Argentina stocks sink on U.S. recession fears
BUENOS AIRES, March 7 (Reuters) - Argentine stocks tumbled on Friday in tandem with Wall Street after U.S. jobs data showed the biggest monthly job decline in nearly five years and revived fears of a recession in the world's leading economy.
The benchmark MerVal index .MERV ended down 2.25 percent to 2,129.84 points, accumulating a 1.5 percent drop this week.
"The MerVal was strongly affected by the complicated day in the U.S. market after the release of the job data," said Ruben Pascuali, a trader at Mayoral brokerage.
Wall Street, already pressured by a report that showed the economy shed jobs again in February, fell to session lows on Friday after Thornburg Mortgage Inc TMA.N, a struggling mortgage lender, said it has as much as $610 million of margin call exposure that significantly exceeds its available cash, putting its survival at stake.
The drop on the MerVal was linked to loses in oil-related shares because of a fall in crude oil prices.
"The MerVal followed the drop of (external markets) with a clear profit-taking linked to Tenaris shares, which flooded onto Petrobras Participaciones and Brazil's Petrobras," added Pascuali.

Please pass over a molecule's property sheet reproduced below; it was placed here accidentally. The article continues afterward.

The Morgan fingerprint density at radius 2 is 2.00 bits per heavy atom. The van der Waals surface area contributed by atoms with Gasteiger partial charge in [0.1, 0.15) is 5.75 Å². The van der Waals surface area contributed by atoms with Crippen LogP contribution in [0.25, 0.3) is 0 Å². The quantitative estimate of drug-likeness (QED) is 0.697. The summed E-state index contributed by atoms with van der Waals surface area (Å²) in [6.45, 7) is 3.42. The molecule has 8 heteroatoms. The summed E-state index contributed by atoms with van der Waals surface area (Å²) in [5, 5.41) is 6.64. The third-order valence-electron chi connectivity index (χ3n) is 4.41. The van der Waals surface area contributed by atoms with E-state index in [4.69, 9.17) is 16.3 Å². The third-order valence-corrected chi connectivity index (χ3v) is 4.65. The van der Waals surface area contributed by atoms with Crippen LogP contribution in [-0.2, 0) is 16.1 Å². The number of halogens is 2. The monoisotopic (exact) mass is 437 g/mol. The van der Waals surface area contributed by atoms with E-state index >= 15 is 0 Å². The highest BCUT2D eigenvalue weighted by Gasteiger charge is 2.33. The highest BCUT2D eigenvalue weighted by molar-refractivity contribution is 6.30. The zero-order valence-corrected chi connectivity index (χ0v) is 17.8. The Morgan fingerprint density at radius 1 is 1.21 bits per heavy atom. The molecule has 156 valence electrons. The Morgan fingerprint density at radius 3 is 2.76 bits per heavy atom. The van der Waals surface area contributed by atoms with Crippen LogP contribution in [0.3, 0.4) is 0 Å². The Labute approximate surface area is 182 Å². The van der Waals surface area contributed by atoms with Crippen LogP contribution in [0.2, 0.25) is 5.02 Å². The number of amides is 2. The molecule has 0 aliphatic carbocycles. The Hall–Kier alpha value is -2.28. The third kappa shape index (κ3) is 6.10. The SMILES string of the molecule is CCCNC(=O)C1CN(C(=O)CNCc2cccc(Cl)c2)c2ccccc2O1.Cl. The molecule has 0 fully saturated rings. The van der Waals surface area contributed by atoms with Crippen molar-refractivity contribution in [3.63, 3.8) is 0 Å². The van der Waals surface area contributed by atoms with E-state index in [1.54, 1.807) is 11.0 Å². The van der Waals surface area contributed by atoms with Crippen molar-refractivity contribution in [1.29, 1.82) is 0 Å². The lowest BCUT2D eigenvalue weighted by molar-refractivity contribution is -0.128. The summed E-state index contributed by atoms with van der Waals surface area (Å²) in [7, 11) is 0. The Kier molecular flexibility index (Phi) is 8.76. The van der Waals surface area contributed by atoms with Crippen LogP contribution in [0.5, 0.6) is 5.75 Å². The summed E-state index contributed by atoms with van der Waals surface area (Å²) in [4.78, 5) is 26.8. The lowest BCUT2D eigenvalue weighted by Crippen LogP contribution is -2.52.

Losers were lead by heavyweight Tenaris TENA.BA TS.N, the top global maker of steel tubes for the oil and natural gas industry, which closed down 4.83 percent to 74.8 pesos per share. Brazilian state-run energy firm Petrobras APBR.BA dropped 3.23 percent to 180 pesos.
Volume on the broad market was light at $29.9 million. Of the active issues, 58 declined, 7 advanced and 15 ended unchanged.
Meanwhile, government debt prices <AR/BONOS> fell 1.2 percent on average. The session's losers were led by the peso-denominated Par bond, which dropped 2.1 percent.
The peso weakened 0.08 percent to close at 3.1550/3.1575 per dollar ARS=RASL in formal interbank trade, where the central bank normally intervenes.
On the other hand, in informal trade between foreign exchange houses, as measured by Reuters, the peso ARSB= firmed the same percentage to 3.1700/3.1725 per dollar. (Reporting by Walter Bianchi and Jorge Otaola; Writing by Gaspard Sebag; editing by Gary Crosse)
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